In these animals, whether the e-cig vapors contained nicotine made a big difference. Nicotine is the addictive substance in tobacco that keep smokers yearning for another puff.

Male mice exposed to nicotine-laced vapors showed no gene-activity changes. Among females, however, vapors laced with nicotine altered the activity levels of 148 genes in the brain’s frontal cortex. But among rodents exposed to vapors free of nicotine, a whopping 830 or more genes in the frontal cortex showed substantially altered activity. That activity was either much higher or lower than in unexposed mice. Usually, over- or under-activity of genes is not considered healthy. Both males and females were about equally affected.

“We were so surprised” by the exaggerated effect of no-nicotine vapors, Zelikoff says. In fact, she notes, her team was so shocked “that we repeated the [experiment] two more times.”

The nature of the affected genes would suggest the animals could behave differently than normal. Some of those changes might even point to possible mental illness, Zelikoff says. To probe that a bit further, her group teamed up with researchers at the University of Rochester in New York. They found that mice in both the nicotine and no-nicotine group indeed showed altered behavior.

Young-adult mice exposed to nicotine-free e-cig vapors in the womb tended to move at almost twice the pace of unexposed mice. They moved faster still if they had been exposed to nicotine. Both groups of mice also jumped more. And mice exposed to vapors also stood on their hind legs more than those that had not been exposed. All of these “are behaviors that are reflective of increased — or hyper — activity,” Zelikoff reports. These behaviors also might be a sign the mice were stressed or agitated. Her group is now exploring possible effects of vaping on memory and mental disorders.

Yet more signs of potential problems

The New York University group also uncovered reproductive problems in the young-adult male mice that had been exposed to e-cig vapors in the womb. Concentrations of their sperm, the male cells used in mating, were only about half as high as in unexposed mice. For mating to be successful, sperm have to move and find an egg to fertilize. But the share of motile sperm — those moving normally — was only a fifth as high as in unexposed males. This suggests that such mice might have a hard time producing a new generation of mice.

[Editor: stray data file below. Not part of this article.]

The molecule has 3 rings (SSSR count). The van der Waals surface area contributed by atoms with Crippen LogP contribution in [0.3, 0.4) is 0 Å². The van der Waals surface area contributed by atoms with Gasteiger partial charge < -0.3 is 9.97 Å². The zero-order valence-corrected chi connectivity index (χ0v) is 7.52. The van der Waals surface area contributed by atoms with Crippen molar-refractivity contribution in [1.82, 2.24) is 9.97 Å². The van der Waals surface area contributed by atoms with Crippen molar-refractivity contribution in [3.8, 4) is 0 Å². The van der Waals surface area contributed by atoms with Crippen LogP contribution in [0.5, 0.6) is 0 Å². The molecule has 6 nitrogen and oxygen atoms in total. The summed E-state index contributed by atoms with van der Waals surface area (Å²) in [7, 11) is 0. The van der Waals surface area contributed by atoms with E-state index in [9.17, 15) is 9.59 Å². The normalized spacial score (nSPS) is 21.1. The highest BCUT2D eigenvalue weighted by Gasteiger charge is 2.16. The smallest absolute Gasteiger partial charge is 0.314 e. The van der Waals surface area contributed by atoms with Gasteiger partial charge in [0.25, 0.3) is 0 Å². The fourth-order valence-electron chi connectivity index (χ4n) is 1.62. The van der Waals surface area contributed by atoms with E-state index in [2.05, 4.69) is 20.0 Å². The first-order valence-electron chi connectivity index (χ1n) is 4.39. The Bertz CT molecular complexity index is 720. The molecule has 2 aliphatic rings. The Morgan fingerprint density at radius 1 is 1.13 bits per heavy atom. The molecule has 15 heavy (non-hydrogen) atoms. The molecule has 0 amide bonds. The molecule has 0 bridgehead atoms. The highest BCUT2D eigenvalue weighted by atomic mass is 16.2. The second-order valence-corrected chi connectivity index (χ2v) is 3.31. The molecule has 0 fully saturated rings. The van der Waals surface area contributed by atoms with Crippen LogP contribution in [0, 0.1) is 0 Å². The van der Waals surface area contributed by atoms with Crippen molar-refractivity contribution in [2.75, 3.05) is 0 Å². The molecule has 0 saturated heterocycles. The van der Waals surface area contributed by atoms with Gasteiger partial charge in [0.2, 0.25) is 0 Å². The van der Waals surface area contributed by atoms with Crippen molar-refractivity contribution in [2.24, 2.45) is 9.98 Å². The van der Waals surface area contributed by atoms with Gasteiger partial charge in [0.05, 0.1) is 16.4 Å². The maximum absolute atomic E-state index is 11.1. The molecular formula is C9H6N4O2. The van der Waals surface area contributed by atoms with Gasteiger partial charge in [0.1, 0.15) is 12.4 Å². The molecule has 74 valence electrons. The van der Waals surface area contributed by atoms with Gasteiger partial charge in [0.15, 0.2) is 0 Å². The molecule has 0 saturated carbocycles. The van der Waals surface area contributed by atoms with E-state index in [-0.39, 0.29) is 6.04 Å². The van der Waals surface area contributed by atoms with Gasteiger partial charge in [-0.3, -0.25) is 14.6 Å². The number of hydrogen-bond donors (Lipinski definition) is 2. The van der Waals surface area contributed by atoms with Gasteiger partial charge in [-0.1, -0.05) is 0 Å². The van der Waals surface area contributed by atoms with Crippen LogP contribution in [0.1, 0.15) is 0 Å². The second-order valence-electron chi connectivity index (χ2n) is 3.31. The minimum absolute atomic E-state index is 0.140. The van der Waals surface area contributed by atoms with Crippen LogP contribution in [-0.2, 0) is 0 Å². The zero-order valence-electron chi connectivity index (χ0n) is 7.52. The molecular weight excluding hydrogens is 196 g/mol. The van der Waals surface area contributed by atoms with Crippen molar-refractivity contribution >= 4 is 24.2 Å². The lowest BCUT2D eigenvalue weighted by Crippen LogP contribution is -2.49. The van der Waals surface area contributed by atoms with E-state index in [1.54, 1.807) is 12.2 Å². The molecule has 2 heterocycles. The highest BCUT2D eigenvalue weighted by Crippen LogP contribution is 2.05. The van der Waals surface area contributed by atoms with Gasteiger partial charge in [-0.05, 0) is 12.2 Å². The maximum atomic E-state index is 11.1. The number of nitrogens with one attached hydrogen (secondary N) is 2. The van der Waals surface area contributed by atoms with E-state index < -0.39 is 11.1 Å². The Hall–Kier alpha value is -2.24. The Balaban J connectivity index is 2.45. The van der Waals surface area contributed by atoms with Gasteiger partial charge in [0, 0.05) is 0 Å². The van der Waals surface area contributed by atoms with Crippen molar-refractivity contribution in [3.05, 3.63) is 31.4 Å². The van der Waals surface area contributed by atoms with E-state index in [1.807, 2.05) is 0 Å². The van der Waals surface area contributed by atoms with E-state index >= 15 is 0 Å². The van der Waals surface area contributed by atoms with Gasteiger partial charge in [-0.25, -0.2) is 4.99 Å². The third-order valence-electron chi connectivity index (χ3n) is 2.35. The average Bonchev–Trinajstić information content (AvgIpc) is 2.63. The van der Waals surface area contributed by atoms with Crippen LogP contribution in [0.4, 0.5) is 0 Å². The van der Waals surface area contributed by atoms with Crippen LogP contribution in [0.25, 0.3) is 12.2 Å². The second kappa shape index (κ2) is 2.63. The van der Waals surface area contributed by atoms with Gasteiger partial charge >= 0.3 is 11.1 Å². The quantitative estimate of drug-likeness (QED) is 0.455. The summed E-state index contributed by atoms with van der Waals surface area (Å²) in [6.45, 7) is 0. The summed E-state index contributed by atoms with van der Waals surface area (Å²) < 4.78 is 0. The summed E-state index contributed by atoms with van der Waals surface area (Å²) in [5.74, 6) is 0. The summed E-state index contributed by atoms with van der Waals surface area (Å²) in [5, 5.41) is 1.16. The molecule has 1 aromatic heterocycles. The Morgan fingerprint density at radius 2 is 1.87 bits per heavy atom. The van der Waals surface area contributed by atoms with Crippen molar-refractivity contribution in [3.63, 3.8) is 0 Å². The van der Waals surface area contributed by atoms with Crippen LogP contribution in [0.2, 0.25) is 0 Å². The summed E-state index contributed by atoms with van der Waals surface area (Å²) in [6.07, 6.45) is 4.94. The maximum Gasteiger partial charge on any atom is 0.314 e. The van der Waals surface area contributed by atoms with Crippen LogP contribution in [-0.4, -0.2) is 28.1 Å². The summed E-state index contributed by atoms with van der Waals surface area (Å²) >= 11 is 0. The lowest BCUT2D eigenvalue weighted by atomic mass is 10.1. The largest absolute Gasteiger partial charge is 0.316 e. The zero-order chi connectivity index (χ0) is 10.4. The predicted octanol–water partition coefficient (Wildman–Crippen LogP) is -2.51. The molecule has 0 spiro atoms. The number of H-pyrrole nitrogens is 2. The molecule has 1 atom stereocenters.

Finally, exposing mice to e-cig vapors increased a buildup in their arteries and blood vessels of plaque (PLAK), reports Daniel Conklin. He’s a toxicologist at the University of Louisville in Kentucky. The increased plaque is a sign of emerging atherosclerosis (ATH-ur-oh-sklair-OH-sis). Cigarette smoke also boosted the buildup of plaque.

In both vaping and smoking, he notes, it appears that toxic aldehydes are contributors. Among such compounds are acrolein (AK-roh-leen), formaldehyde (For-MAL-duh-hyde) and acetaldehyde (AA-sit-AL-duh-hyde). These findings, he says, appear to indicate that electronic cigarette vapors “could adversely impact the cardiovascular health of users.”

“We’re really at the beginning of understanding the toxicity of emerging [tobacco] products” such as e-cigs, says Neal Benowitz. He’s a physician who studies tobacco and health at the University of California, San Francisco. Certainly, he says, there has been a general perception that vaping is safer than smoking. The challenge to science is teasing out if that is true. For now, he says, “We really don’t know.”

Adds Zelikoff, “I’m a firm believer in the precautionary principle.” This means that where there are warning signs, they should be heeded. So if she were pregnant, she says, “I would look at these animal data with a great deal of respect.”